HRC Blog

EQUALITY IN THE COURTS: Supreme Court Turns Down Lesbian Parental Rights Case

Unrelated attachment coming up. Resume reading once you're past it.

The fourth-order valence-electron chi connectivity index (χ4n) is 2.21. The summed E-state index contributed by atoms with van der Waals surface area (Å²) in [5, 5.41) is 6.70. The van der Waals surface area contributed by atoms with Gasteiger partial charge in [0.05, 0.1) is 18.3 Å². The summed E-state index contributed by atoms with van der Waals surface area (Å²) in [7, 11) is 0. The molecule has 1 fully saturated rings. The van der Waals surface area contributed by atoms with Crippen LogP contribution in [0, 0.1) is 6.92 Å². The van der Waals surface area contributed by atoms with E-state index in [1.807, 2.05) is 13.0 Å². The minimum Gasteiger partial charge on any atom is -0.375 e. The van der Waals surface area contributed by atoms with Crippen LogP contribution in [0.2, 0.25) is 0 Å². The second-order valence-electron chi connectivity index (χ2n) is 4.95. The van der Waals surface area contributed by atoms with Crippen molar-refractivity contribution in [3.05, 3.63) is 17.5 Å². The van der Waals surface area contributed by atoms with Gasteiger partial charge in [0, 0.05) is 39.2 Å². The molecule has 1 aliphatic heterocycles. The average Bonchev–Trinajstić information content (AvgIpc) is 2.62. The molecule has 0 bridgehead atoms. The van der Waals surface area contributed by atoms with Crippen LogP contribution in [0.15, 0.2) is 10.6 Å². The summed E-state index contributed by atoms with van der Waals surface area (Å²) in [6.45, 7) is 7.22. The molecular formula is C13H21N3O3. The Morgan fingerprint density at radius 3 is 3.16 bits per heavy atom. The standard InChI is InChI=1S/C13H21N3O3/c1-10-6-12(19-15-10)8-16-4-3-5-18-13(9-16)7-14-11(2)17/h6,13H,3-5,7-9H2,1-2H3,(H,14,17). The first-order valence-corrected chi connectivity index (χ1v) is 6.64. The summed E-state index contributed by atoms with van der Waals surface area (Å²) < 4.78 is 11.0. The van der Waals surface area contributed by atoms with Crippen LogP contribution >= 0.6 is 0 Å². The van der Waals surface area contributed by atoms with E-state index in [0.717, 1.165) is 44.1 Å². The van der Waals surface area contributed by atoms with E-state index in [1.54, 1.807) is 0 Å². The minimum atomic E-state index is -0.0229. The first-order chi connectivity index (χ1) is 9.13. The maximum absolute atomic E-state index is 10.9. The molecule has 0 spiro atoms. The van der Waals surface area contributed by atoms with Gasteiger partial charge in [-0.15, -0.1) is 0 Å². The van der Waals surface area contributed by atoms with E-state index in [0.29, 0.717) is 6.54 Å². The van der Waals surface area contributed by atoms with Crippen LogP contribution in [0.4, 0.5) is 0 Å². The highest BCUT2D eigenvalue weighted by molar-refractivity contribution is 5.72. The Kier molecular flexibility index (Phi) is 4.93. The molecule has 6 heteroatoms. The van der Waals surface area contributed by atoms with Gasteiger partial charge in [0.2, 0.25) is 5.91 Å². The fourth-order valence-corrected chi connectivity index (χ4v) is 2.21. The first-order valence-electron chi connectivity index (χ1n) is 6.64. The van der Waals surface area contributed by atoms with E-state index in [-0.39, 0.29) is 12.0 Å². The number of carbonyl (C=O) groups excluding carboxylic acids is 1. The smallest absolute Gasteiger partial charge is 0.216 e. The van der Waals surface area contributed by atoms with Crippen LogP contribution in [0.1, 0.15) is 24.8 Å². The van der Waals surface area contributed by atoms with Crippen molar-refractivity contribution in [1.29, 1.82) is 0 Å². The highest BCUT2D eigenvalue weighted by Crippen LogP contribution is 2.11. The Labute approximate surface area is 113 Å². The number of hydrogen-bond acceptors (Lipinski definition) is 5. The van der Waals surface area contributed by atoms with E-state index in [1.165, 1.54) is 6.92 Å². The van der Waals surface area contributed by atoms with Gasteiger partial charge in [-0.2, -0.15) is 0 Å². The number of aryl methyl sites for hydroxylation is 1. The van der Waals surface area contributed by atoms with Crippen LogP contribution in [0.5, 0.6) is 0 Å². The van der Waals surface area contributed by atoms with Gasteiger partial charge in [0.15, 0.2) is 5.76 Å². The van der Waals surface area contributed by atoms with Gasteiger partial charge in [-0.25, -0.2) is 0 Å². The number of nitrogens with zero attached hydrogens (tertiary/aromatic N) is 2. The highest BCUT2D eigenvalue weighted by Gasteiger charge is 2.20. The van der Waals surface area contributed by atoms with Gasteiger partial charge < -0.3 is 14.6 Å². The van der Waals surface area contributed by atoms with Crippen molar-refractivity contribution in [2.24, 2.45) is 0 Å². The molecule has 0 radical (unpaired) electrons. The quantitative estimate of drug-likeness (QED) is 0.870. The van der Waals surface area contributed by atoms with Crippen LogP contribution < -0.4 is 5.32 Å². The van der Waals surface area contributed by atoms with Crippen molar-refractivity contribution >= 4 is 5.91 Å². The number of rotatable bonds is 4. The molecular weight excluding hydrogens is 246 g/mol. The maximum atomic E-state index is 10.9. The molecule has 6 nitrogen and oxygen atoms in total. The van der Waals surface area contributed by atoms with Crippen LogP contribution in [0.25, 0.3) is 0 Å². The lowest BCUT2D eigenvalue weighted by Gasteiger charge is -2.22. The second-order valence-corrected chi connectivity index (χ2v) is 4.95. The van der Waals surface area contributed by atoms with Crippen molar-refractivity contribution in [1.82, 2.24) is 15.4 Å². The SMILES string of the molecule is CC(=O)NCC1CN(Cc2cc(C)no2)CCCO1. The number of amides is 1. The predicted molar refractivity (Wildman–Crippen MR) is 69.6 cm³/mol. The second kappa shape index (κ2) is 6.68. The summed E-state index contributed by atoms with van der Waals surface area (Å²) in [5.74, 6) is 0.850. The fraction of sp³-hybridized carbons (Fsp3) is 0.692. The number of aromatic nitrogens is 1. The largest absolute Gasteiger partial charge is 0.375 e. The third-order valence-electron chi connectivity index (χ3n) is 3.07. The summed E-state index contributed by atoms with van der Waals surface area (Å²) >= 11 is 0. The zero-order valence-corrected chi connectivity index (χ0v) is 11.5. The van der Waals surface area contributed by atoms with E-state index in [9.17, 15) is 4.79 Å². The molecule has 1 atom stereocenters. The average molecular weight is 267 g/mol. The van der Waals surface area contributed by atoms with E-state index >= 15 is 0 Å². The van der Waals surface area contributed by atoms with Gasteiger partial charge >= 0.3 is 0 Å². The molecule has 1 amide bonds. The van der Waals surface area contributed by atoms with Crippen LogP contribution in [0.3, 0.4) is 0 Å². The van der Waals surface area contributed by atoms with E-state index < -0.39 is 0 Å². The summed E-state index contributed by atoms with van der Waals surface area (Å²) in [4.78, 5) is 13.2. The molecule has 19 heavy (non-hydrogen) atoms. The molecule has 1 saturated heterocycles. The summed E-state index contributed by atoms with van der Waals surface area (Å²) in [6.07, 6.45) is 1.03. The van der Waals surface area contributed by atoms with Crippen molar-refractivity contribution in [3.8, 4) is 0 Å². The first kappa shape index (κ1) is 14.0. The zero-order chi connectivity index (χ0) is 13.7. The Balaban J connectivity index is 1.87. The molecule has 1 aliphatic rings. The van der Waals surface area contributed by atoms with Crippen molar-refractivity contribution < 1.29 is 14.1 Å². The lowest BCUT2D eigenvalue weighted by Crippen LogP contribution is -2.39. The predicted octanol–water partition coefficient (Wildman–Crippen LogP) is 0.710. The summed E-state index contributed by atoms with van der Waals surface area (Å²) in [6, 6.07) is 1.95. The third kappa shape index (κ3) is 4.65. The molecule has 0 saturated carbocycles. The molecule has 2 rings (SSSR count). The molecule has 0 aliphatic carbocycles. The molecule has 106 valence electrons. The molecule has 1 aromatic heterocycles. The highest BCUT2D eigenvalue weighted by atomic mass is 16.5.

Yesterday, the Supreme Court decided not to hear an appeal brought by anti-equality forces challenging a lower court’s determination that a non-biological lesbian mother is a legal parent of her child.  In denying review of Kristina S. v. Charisma R., the Supreme Court loosely affirmed the holding of the California Court of Appeal holding that Charisma was a legal parent; however, this decision holds little precedential value for other cases, as denial of certiorari does not carry the same weight as a conclusive ruling on the topic by the Supreme Court. Charisma and Kristina began dating in 1997, moved in together a year later, and registered as domestic partners in California in early 2002.  In April 2003, Kristina delivered Amalia, a daughter the couple had planned together; Charisma took part in the conception and birth of the child, and she parented Amalia full-time.  When Amalia was three months old, Kristina moved out of the family’s home and took Amalia with her.  She allowed Charisma to visit Amalia twice between this time and 2008. Charisma, with representation by the National Center for Lesbian Rights, sued for parental rights and was initially denied by the trial court, but after an appeal and remand the trial court determined that, under a gender-neutral reading of the Uniform Parentage Act, Charisma was Amalia’s presumptive parent and that Kristina had not rebutted the presumption.  The relevant provision presumes paternity of a man who receives a child into his home and openly holds that child out as his natural child.  At this time the court adopted a plan of reunification for Charisma and Amalia.  Kristina, represented by Jerry Falwell’s Liberty Counsel, appealed with no success: the California Court of Appeal affirmed the trial court’s decision and rejected Kristina’s evidentiary, equal protection and due process claims; the California Supreme Court chose not to review the case; and yesterday the United States Supreme Court did the same. Contributed by Kate Oakley, Winter 2010 McCleary Law Fellow

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